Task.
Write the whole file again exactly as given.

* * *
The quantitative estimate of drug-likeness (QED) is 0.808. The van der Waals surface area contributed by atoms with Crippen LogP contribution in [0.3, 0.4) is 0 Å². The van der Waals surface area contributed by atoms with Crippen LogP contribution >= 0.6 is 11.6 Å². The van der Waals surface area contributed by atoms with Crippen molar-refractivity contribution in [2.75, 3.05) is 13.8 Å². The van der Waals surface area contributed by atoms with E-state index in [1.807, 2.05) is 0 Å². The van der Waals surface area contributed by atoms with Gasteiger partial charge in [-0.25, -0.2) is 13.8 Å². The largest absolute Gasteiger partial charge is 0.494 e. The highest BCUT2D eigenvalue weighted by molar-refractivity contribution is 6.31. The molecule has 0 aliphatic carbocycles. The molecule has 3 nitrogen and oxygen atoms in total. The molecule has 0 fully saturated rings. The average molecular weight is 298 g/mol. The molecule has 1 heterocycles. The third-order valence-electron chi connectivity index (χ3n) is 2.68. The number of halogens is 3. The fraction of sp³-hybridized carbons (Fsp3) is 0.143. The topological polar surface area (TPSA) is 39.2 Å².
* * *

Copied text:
The quantitative estimate of drug-likeness (QED) is 0.808. The van der Waals surface area contributed by atoms with Crippen LogP contribution in [0.3, 0.4) is 0 Å². The van der Waals surface area contributed by atoms with Crippen LogP contribution >= 0.6 is 11.6 Å². The van der Waals surface area contributed by atoms with Crippen molar-refractivity contribution in [2.75, 3.05) is 13.8 Å². The van der Waals surface area contributed by atoms with E-state index in [1.807, 2.05) is 0 Å². The van der Waals surface area contributed by atoms with Gasteiger partial charge in [-0.25, -0.2) is 13.8 Å². The largest absolute Gasteiger partial charge is 0.494 e. The highest BCUT2D eigenvalue weighted by molar-refractivity contribution is 6.31. The molecule has 0 aliphatic carbocycles. The molecule has 3 nitrogen and oxygen atoms in total. The molecule has 0 fully saturated rings. The average molecular weight is 298 g/mol. The molecule has 1 heterocycles. The third-order valence-electron chi connectivity index (χ3n) is 2.68. The number of halogens is 3. The fraction of sp³-hybridized carbons (Fsp3) is 0.143. The topological polar surface area (TPSA) is 39.2 Å².